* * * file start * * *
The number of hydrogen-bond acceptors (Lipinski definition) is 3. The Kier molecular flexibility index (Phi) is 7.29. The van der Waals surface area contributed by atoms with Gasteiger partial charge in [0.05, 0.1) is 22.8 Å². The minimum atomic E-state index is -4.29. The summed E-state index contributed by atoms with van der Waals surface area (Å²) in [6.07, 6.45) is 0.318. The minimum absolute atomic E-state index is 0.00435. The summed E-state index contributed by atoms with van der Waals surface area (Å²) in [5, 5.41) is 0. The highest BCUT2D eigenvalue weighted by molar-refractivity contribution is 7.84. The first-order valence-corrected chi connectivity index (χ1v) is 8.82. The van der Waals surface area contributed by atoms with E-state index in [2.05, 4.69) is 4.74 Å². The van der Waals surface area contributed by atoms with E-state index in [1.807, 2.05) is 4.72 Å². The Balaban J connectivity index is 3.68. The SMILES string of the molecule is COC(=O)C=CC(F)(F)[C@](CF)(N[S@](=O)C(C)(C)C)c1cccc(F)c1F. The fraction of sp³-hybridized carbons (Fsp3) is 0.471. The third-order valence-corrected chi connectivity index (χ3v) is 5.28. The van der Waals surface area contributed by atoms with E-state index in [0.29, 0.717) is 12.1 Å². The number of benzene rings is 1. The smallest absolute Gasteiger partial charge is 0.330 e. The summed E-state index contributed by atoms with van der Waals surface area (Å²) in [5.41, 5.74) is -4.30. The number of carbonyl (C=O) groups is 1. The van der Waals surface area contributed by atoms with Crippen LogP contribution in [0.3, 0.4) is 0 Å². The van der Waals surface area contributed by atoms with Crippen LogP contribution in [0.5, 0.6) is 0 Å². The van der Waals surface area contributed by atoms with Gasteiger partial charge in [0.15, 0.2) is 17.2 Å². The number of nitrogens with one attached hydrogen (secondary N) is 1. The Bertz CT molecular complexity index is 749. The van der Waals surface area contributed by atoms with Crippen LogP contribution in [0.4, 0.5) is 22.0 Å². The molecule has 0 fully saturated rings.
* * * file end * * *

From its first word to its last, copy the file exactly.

The number of hydrogen-bond acceptors (Lipinski definition) is 3. The Kier molecular flexibility index (Phi) is 7.29. The van der Waals surface area contributed by atoms with Gasteiger partial charge in [0.05, 0.1) is 22.8 Å². The minimum atomic E-state index is -4.29. The summed E-state index contributed by atoms with van der Waals surface area (Å²) in [6.07, 6.45) is 0.318. The minimum absolute atomic E-state index is 0.00435. The summed E-state index contributed by atoms with van der Waals surface area (Å²) in [5, 5.41) is 0. The highest BCUT2D eigenvalue weighted by molar-refractivity contribution is 7.84. The first-order valence-corrected chi connectivity index (χ1v) is 8.82. The van der Waals surface area contributed by atoms with E-state index in [2.05, 4.69) is 4.74 Å². The van der Waals surface area contributed by atoms with E-state index in [1.807, 2.05) is 4.72 Å². The Balaban J connectivity index is 3.68. The SMILES string of the molecule is COC(=O)C=CC(F)(F)[C@](CF)(N[S@](=O)C(C)(C)C)c1cccc(F)c1F. The fraction of sp³-hybridized carbons (Fsp3) is 0.471. The third-order valence-corrected chi connectivity index (χ3v) is 5.28. The van der Waals surface area contributed by atoms with E-state index in [0.29, 0.717) is 12.1 Å². The number of benzene rings is 1. The smallest absolute Gasteiger partial charge is 0.330 e. The summed E-state index contributed by atoms with van der Waals surface area (Å²) in [5.41, 5.74) is -4.30. The number of carbonyl (C=O) groups is 1. The van der Waals surface area contributed by atoms with Crippen LogP contribution in [0.3, 0.4) is 0 Å². The van der Waals surface area contributed by atoms with Crippen LogP contribution in [0.5, 0.6) is 0 Å². The van der Waals surface area contributed by atoms with Gasteiger partial charge in [0.15, 0.2) is 17.2 Å². The number of nitrogens with one attached hydrogen (secondary N) is 1. The Bertz CT molecular complexity index is 749. The van der Waals surface area contributed by atoms with Crippen LogP contribution in [0.4, 0.5) is 22.0 Å². The molecule has 0 fully saturated rings.